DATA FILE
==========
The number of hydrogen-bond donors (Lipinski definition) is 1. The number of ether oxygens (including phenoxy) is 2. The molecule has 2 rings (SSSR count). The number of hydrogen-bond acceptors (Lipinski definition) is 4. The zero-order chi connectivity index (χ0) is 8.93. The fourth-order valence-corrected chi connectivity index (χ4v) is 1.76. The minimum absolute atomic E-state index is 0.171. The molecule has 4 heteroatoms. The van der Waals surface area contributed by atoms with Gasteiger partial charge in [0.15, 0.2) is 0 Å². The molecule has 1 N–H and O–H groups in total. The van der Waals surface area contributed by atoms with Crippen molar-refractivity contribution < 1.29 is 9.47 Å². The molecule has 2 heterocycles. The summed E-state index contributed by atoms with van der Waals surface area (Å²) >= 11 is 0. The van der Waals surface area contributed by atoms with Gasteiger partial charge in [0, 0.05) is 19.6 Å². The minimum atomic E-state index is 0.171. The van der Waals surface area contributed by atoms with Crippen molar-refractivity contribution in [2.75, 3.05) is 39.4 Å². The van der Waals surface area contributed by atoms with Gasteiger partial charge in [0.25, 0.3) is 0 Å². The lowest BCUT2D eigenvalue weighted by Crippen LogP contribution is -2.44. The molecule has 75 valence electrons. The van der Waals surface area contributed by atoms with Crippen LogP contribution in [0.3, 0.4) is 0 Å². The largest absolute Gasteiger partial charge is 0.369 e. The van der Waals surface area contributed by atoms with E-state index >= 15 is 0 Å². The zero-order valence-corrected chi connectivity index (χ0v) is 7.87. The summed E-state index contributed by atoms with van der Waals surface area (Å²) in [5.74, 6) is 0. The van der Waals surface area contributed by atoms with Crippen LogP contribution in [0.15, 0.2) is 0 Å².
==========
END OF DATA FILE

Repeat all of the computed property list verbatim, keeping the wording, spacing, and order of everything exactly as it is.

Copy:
The number of hydrogen-bond donors (Lipinski definition) is 1. The number of ether oxygens (including phenoxy) is 2. The molecule has 2 rings (SSSR count). The number of hydrogen-bond acceptors (Lipinski definition) is 4. The zero-order chi connectivity index (χ0) is 8.93. The fourth-order valence-corrected chi connectivity index (χ4v) is 1.76. The minimum absolute atomic E-state index is 0.171. The molecule has 4 heteroatoms. The van der Waals surface area contributed by atoms with Gasteiger partial charge in [0.15, 0.2) is 0 Å². The molecule has 1 N–H and O–H groups in total. The van der Waals surface area contributed by atoms with Crippen molar-refractivity contribution < 1.29 is 9.47 Å². The molecule has 2 heterocycles. The summed E-state index contributed by atoms with van der Waals surface area (Å²) >= 11 is 0. The van der Waals surface area contributed by atoms with Gasteiger partial charge in [0, 0.05) is 19.6 Å². The minimum atomic E-state index is 0.171. The van der Waals surface area contributed by atoms with Crippen molar-refractivity contribution in [2.75, 3.05) is 39.4 Å². The van der Waals surface area contributed by atoms with Gasteiger partial charge in [0.25, 0.3) is 0 Å². The lowest BCUT2D eigenvalue weighted by Crippen LogP contribution is -2.44. The molecule has 75 valence electrons. The van der Waals surface area contributed by atoms with Crippen LogP contribution in [0.3, 0.4) is 0 Å². The largest absolute Gasteiger partial charge is 0.369 e. The van der Waals surface area contributed by atoms with E-state index >= 15 is 0 Å². The zero-order valence-corrected chi connectivity index (χ0v) is 7.87. The summed E-state index contributed by atoms with van der Waals surface area (Å²) in [5.74, 6) is 0. The van der Waals surface area contributed by atoms with Crippen LogP contribution in [0.15, 0.2) is 0 Å².